Commentary: No apology needed

Modern society and social media have facilitated more than a few changes in personal discourse

Harriet Cuthbert

What is an apology? It used to be an expression of sorrow or regret from one person showing compassion for having hurt another person, either physically or emotionally.

The damage usually happens very quickly, more likely than not inflicted by some recess of the subconscious of the person at fault. But when the person at fault apologizes by saying he is sorry, he is conveying real and thoughtful feelings for the wrong he did.

Nowadays, celebrities (movie stars, athletes, politicians) blurt out brutally hurtful opinions without ever thinking of what they are saying and/or whom they are offending. These “opinions,” I am sure, have been festering inside them for a long time.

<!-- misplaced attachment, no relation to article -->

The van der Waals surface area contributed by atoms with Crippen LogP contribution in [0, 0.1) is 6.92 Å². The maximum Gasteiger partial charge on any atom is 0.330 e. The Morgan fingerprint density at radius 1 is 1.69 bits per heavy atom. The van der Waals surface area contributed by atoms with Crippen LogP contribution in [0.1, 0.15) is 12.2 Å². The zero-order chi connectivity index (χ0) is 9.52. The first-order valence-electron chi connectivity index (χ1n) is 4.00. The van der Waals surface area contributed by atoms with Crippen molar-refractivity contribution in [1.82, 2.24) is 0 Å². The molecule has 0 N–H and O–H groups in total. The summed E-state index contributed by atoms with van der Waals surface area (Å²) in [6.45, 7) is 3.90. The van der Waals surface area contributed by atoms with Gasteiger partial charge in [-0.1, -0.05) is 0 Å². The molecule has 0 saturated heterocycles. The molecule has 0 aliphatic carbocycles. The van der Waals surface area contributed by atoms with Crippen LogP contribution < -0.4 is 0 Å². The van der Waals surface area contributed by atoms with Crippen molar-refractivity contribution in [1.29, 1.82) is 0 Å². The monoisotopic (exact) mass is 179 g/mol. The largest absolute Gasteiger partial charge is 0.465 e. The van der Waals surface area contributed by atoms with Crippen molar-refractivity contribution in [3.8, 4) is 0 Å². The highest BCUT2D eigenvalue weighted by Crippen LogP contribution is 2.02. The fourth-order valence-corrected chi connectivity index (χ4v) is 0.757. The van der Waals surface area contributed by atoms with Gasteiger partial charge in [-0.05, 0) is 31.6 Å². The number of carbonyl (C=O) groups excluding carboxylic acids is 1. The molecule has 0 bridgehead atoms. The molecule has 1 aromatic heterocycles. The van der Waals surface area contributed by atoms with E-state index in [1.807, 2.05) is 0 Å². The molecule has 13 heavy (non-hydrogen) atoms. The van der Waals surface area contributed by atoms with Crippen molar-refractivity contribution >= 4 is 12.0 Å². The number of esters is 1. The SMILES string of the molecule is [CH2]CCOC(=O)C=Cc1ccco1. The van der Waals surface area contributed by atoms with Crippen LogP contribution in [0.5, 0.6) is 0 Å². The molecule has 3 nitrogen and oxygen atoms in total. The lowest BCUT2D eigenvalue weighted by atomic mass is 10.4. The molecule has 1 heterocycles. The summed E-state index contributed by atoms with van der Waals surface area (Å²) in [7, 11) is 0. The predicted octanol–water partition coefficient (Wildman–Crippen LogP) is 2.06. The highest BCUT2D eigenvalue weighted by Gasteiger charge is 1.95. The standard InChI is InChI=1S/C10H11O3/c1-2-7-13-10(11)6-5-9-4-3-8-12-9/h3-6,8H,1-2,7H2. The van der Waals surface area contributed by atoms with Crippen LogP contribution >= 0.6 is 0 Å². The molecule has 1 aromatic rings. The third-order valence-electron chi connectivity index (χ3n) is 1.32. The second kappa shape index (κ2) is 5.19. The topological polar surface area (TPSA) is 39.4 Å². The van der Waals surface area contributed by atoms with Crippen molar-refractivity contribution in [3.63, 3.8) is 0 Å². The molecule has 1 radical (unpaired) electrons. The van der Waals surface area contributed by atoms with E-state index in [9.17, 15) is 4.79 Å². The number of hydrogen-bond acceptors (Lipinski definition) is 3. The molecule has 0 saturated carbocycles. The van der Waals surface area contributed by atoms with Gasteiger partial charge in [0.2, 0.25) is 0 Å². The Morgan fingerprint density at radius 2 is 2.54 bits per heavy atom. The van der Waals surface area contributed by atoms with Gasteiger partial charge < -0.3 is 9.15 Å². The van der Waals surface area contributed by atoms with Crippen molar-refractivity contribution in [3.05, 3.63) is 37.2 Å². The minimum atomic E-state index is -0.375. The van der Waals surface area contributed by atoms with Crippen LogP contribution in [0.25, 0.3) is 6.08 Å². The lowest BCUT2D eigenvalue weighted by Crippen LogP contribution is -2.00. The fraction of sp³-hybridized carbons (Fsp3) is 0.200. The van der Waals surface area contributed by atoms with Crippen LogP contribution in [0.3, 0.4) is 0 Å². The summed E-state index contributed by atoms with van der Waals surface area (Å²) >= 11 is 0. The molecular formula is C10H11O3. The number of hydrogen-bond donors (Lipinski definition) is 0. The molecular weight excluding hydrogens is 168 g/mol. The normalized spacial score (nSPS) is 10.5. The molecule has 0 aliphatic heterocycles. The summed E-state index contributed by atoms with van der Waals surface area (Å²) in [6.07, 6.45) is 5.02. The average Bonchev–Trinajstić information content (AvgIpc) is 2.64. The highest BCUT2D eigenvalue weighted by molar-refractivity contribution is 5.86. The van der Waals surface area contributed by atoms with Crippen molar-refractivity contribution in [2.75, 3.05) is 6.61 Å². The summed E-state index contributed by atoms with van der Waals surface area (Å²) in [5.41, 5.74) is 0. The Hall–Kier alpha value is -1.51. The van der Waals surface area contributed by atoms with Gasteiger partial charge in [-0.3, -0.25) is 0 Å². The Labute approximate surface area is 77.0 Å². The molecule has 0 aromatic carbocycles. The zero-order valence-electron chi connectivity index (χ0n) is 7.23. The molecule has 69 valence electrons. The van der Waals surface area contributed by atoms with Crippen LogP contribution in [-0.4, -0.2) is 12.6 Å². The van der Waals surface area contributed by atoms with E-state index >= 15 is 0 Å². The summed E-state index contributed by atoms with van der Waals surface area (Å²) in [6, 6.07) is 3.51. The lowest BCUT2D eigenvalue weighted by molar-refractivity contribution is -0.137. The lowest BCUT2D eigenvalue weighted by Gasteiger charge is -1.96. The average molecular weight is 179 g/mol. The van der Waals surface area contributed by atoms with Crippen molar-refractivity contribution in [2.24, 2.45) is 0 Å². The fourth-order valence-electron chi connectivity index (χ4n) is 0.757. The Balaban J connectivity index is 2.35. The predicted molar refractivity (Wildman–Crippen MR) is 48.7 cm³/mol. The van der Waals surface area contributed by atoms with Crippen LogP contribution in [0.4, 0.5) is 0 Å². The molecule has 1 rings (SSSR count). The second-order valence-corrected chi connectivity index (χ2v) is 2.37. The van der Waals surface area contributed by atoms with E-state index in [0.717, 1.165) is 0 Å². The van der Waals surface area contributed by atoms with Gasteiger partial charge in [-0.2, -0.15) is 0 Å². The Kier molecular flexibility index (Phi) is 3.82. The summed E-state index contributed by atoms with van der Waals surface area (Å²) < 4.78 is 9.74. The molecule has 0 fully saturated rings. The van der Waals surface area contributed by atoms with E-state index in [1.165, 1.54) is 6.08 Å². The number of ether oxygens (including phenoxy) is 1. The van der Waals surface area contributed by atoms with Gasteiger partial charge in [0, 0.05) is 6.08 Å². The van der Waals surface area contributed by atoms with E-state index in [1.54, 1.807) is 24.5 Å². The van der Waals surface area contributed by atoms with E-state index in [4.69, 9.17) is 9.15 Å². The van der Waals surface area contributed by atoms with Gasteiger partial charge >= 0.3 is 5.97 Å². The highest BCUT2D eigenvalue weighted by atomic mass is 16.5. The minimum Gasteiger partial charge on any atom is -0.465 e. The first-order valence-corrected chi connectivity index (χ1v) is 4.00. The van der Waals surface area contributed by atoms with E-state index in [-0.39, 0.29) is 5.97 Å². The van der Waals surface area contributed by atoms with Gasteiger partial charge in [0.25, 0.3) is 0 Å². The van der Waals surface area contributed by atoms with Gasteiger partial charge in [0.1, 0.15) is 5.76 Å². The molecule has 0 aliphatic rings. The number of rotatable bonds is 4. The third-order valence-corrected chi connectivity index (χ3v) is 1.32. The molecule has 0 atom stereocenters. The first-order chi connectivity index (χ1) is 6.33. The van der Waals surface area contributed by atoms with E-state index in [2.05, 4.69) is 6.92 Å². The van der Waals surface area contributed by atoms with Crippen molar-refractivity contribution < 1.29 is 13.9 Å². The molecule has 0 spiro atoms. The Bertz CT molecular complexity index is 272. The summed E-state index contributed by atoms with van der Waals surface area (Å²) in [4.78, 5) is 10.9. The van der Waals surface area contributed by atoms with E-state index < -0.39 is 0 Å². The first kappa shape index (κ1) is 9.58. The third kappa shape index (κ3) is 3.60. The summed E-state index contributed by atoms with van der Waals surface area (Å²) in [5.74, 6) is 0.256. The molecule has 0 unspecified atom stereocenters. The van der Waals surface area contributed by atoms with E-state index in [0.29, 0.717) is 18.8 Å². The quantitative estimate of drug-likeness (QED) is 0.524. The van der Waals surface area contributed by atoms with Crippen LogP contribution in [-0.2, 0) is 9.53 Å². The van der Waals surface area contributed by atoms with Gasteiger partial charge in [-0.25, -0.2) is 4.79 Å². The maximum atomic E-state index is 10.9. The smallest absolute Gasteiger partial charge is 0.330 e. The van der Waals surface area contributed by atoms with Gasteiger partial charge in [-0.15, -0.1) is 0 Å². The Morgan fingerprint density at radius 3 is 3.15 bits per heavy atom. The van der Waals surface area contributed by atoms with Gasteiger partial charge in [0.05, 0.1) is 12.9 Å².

And then, when many people cry out against these thoughts — which have been related through what seems to be the omnipresent social media — the originator of them suddenly feels obligated to “apologize.” Really? It seems as if this was all pre-planned so he could lengthen the amount of time he spent in the news as the main topic of conversation. After all, negative publicity is better than no publicity at all.

I am sorry, but I just had to express myself, and I hope I have not offended too many people.

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